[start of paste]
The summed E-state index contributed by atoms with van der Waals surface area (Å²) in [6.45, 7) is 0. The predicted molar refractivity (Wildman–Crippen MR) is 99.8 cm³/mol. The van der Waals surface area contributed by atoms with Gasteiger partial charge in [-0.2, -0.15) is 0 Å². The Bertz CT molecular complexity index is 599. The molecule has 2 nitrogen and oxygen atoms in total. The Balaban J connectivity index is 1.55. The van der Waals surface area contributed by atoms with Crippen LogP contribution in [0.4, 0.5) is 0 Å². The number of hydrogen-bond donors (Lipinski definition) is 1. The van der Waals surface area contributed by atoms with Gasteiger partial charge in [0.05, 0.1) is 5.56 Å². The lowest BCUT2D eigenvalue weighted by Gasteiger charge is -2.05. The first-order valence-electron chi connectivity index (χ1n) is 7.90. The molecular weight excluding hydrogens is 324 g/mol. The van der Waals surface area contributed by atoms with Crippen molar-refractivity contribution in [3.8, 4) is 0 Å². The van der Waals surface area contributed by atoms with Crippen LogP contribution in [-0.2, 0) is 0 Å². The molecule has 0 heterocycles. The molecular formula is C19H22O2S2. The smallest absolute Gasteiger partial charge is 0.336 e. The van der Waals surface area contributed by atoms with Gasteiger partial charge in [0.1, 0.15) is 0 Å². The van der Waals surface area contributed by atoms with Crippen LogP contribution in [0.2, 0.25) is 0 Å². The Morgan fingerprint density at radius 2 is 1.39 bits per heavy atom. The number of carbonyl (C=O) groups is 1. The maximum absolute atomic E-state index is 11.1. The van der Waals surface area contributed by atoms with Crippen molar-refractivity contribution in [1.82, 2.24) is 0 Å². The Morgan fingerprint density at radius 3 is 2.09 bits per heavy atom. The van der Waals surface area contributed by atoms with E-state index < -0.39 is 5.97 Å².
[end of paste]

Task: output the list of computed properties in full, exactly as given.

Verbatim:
The summed E-state index contributed by atoms with van der Waals surface area (Å²) in [6.45, 7) is 0. The predicted molar refractivity (Wildman–Crippen MR) is 99.8 cm³/mol. The van der Waals surface area contributed by atoms with Gasteiger partial charge in [-0.2, -0.15) is 0 Å². The Bertz CT molecular complexity index is 599. The molecule has 2 nitrogen and oxygen atoms in total. The Balaban J connectivity index is 1.55. The van der Waals surface area contributed by atoms with Crippen LogP contribution in [0.4, 0.5) is 0 Å². The number of hydrogen-bond donors (Lipinski definition) is 1. The van der Waals surface area contributed by atoms with Gasteiger partial charge in [0.05, 0.1) is 5.56 Å². The lowest BCUT2D eigenvalue weighted by Gasteiger charge is -2.05. The first-order valence-electron chi connectivity index (χ1n) is 7.90. The molecular weight excluding hydrogens is 324 g/mol. The van der Waals surface area contributed by atoms with Crippen molar-refractivity contribution in [3.8, 4) is 0 Å². The van der Waals surface area contributed by atoms with Crippen LogP contribution in [-0.2, 0) is 0 Å². The molecule has 0 heterocycles. The molecular formula is C19H22O2S2. The smallest absolute Gasteiger partial charge is 0.336 e. The van der Waals surface area contributed by atoms with Gasteiger partial charge in [0.1, 0.15) is 0 Å². The van der Waals surface area contributed by atoms with Crippen LogP contribution in [0.2, 0.25) is 0 Å². The Morgan fingerprint density at radius 2 is 1.39 bits per heavy atom. The number of carbonyl (C=O) groups is 1. The maximum absolute atomic E-state index is 11.1. The van der Waals surface area contributed by atoms with Crippen molar-refractivity contribution in [1.82, 2.24) is 0 Å². The Morgan fingerprint density at radius 3 is 2.09 bits per heavy atom. The van der Waals surface area contributed by atoms with E-state index < -0.39 is 5.97 Å².